PRESIDENT Emmerson Mnangagwa will die in office, a close ally has claimed. However, constitutionally if Mnangagwa wins the forthcoming elections, this should be his last term.
Ambassador-at-large Uebert Madzanire, alias Uebert Angel, appointed by Mnangagwa in 2021 to represent him in Europe and the Americas, made the allegation in a documentary aired yesterday by Qatar-based international news channel, Al Jazeera.
The documentary exposes money-laundering, corruption and gold smuggling involving the country’s elite, with Angel offering to assist in laundering as much as US$1 billion using his diplomatic cover.
“OK, let me just say don’t worry, he will be President, this President will be President until he dies, that’s all. I have said a lot,” Angel said in the documentary titled The Laundry Service which was released yesterday.
Assuring the undercover Al Jazeera journalists who were posing as clients and purporting that they wanted to launder money through Zimbabwe, Angel appears to be encouraging them to take advantage of his close ties with Mnangagwa.
“We are the government, I can call the President now, not tomorrow, now and put him on speaker,” he said confidently.
“It’s not an issue. The President is trying to create a legacy right now, so it’s the right time to strike now. If you look on paper on that position, I am number two and there is no position like that.”
On Tuesday, the Insurance and Pensions Commission said Angel was being investigating for money-laundering before the documentary was aired.
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Local gold dealer Ewan MacMillan is also under investigation.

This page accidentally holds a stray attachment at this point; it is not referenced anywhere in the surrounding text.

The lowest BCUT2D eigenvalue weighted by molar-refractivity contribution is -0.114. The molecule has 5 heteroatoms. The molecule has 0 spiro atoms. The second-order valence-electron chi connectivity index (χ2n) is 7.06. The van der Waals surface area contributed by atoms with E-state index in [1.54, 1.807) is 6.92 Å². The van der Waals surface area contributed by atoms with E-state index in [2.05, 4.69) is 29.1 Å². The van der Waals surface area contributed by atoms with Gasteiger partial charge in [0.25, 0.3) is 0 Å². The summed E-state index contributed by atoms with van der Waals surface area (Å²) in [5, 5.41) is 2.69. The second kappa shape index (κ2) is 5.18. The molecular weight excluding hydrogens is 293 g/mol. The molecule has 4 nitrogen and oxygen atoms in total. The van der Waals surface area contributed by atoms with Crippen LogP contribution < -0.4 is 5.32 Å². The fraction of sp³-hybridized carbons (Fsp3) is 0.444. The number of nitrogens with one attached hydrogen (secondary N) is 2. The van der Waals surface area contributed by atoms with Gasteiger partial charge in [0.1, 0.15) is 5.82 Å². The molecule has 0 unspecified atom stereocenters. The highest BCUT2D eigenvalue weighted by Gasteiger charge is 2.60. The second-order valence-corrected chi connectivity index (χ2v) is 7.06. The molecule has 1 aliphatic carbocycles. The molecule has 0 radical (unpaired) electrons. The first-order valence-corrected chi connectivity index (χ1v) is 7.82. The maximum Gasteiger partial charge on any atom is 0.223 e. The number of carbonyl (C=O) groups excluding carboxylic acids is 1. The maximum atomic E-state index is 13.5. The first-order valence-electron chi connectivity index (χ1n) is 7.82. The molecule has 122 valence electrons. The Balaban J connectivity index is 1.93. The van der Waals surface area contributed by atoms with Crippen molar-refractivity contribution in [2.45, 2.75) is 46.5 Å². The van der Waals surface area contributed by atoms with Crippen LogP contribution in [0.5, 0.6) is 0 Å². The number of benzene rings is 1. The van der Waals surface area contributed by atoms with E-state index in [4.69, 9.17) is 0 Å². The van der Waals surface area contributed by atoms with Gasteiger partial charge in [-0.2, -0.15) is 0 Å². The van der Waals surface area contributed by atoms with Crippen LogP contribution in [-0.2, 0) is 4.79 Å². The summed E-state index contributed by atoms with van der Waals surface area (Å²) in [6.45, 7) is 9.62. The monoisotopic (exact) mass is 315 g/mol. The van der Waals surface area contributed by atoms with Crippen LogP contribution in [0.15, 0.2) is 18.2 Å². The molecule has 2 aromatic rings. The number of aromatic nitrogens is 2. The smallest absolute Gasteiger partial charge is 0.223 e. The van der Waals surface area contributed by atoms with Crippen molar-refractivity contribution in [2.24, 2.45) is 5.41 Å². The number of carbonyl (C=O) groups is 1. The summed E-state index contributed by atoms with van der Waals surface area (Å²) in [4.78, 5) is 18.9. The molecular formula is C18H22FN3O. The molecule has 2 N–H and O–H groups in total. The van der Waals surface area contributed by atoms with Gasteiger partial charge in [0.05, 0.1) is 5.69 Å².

Commenting about the documentary and Angel’s claims that Mnangagwa wants to rule until death, Citizens Coalition for Change deputy spokesperson Gift Siziba said the President and his cronies wanted to loot the country dry.
“It is now clear, as has been said before, that this country is being looted hook, line and sinker by a cabal that believes that they have the right to rule without a mandate and plunder our resources with impunity simply because they are wearing a scarf,” Siziba said.
“It shows beyond any shadow of doubt that Mnangagwa’s appointments are not on the basis of merit, capabilities and patriotic necessity to serve, but to advance an agenda to loot our country.”
Economist Gift Mugano said the documentary went a long way in dispelling the government position around sanctions, and how they have crippled the economy.
“It helps us understand the intricacies and complexities around corruption in Zimbabwe. We used to hear that we lose US$1,8 billion yearly, through illicit financial flows, of which US$1,2 billion was coming out of gold,” Mugano said.
The economic lecturer said the biggest sanction on Zimbabwe was corruption and greed.
“If you followed my tweets last year, I said corruption is the biggest sanction we are giving ourselves. For sure if we are losing US$1,8 billion a year, even if the sanctions go, we can’t recover,” he said.
In another interview, political analyst Ibbo Mandaza, who said he had not yet watched the Al Jazeera documentary, said it was difficult for power to change hands without a deal with the military who are the kingmakers in Zimbabwean politics.